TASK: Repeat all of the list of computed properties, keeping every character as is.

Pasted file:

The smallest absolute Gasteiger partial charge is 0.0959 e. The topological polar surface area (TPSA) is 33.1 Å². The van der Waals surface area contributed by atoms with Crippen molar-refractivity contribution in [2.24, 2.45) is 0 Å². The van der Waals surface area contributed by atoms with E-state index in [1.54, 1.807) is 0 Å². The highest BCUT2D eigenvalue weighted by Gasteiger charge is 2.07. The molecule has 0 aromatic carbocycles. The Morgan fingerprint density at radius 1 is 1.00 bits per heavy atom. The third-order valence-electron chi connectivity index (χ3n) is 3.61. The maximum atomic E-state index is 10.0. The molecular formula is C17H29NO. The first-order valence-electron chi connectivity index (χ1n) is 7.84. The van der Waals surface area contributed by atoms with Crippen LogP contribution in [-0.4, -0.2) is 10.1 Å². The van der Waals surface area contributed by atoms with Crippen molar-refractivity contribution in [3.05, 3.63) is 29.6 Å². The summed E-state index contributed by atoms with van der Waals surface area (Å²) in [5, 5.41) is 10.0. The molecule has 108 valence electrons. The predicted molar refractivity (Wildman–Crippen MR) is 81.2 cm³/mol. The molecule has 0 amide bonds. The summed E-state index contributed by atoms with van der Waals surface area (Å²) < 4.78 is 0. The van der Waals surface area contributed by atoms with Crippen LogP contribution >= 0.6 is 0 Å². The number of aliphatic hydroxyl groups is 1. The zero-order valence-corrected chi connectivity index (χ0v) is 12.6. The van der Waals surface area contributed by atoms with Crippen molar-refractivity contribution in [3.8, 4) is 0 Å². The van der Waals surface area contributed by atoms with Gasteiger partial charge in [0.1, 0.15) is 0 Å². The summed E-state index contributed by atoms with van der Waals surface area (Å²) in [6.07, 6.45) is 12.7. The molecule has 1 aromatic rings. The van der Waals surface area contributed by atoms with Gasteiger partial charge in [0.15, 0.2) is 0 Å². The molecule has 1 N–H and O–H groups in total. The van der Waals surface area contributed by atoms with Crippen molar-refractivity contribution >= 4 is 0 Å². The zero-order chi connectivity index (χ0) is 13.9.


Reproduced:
The smallest absolute Gasteiger partial charge is 0.0959 e. The topological polar surface area (TPSA) is 33.1 Å². The van der Waals surface area contributed by atoms with Crippen molar-refractivity contribution in [2.24, 2.45) is 0 Å². The van der Waals surface area contributed by atoms with E-state index in [1.54, 1.807) is 0 Å². The highest BCUT2D eigenvalue weighted by Gasteiger charge is 2.07. The molecule has 0 aromatic carbocycles. The Morgan fingerprint density at radius 1 is 1.00 bits per heavy atom. The third-order valence-electron chi connectivity index (χ3n) is 3.61. The maximum atomic E-state index is 10.0. The molecular formula is C17H29NO. The first-order valence-electron chi connectivity index (χ1n) is 7.84. The van der Waals surface area contributed by atoms with Crippen LogP contribution in [-0.4, -0.2) is 10.1 Å². The van der Waals surface area contributed by atoms with Crippen molar-refractivity contribution in [3.05, 3.63) is 29.6 Å². The summed E-state index contributed by atoms with van der Waals surface area (Å²) in [5, 5.41) is 10.0. The molecule has 108 valence electrons. The predicted molar refractivity (Wildman–Crippen MR) is 81.2 cm³/mol. The molecule has 0 amide bonds. The summed E-state index contributed by atoms with van der Waals surface area (Å²) < 4.78 is 0. The van der Waals surface area contributed by atoms with Crippen LogP contribution >= 0.6 is 0 Å². The number of aliphatic hydroxyl groups is 1. The zero-order valence-corrected chi connectivity index (χ0v) is 12.6. The van der Waals surface area contributed by atoms with Crippen molar-refractivity contribution in [3.8, 4) is 0 Å². The van der Waals surface area contributed by atoms with Gasteiger partial charge in [0.1, 0.15) is 0 Å². The summed E-state index contributed by atoms with van der Waals surface area (Å²) in [6.07, 6.45) is 12.7. The molecule has 1 aromatic rings. The van der Waals surface area contributed by atoms with Gasteiger partial charge in [0.15, 0.2) is 0 Å². The molecule has 1 N–H and O–H groups in total. The van der Waals surface area contributed by atoms with Crippen molar-refractivity contribution >= 4 is 0 Å². The zero-order chi connectivity index (χ0) is 13.9.